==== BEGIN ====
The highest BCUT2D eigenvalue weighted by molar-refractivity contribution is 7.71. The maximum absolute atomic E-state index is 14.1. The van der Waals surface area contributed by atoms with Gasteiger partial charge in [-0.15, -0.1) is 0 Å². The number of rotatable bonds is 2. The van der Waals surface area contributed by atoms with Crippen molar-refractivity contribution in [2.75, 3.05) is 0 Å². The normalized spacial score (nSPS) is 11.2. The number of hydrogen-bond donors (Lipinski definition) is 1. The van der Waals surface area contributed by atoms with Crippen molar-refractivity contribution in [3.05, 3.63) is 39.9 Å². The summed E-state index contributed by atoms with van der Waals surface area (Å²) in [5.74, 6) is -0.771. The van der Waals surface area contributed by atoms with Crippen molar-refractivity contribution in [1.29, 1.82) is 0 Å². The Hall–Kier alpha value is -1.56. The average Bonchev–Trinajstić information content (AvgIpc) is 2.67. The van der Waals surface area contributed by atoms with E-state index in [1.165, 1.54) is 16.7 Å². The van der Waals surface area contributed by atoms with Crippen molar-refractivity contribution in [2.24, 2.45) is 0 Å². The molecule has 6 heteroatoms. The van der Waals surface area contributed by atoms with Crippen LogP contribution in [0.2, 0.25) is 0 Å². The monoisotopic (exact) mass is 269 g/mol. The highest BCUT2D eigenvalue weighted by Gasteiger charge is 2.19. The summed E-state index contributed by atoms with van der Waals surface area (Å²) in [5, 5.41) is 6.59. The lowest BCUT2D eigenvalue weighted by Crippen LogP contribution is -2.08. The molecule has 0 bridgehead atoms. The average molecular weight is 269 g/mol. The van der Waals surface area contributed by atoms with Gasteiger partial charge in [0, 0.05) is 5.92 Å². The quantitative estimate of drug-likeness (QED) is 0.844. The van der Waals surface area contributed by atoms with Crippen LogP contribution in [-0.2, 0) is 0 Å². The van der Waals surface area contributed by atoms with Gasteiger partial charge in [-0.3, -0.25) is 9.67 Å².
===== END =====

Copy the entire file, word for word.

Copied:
The highest BCUT2D eigenvalue weighted by molar-refractivity contribution is 7.71. The maximum absolute atomic E-state index is 14.1. The van der Waals surface area contributed by atoms with Gasteiger partial charge in [-0.15, -0.1) is 0 Å². The number of rotatable bonds is 2. The van der Waals surface area contributed by atoms with Crippen molar-refractivity contribution in [2.75, 3.05) is 0 Å². The normalized spacial score (nSPS) is 11.2. The number of hydrogen-bond donors (Lipinski definition) is 1. The van der Waals surface area contributed by atoms with Crippen molar-refractivity contribution in [3.05, 3.63) is 39.9 Å². The summed E-state index contributed by atoms with van der Waals surface area (Å²) in [5.74, 6) is -0.771. The van der Waals surface area contributed by atoms with Crippen molar-refractivity contribution in [1.29, 1.82) is 0 Å². The Hall–Kier alpha value is -1.56. The average Bonchev–Trinajstić information content (AvgIpc) is 2.67. The van der Waals surface area contributed by atoms with E-state index in [1.165, 1.54) is 16.7 Å². The van der Waals surface area contributed by atoms with Crippen molar-refractivity contribution in [2.24, 2.45) is 0 Å². The molecule has 6 heteroatoms. The van der Waals surface area contributed by atoms with Crippen LogP contribution in [0.2, 0.25) is 0 Å². The monoisotopic (exact) mass is 269 g/mol. The highest BCUT2D eigenvalue weighted by Gasteiger charge is 2.19. The summed E-state index contributed by atoms with van der Waals surface area (Å²) in [5, 5.41) is 6.59. The lowest BCUT2D eigenvalue weighted by Crippen LogP contribution is -2.08. The molecule has 0 bridgehead atoms. The average molecular weight is 269 g/mol. The van der Waals surface area contributed by atoms with Gasteiger partial charge in [0, 0.05) is 5.92 Å². The quantitative estimate of drug-likeness (QED) is 0.844. The van der Waals surface area contributed by atoms with Crippen LogP contribution in [-0.2, 0) is 0 Å². The van der Waals surface area contributed by atoms with Gasteiger partial charge in [-0.3, -0.25) is 9.67 Å².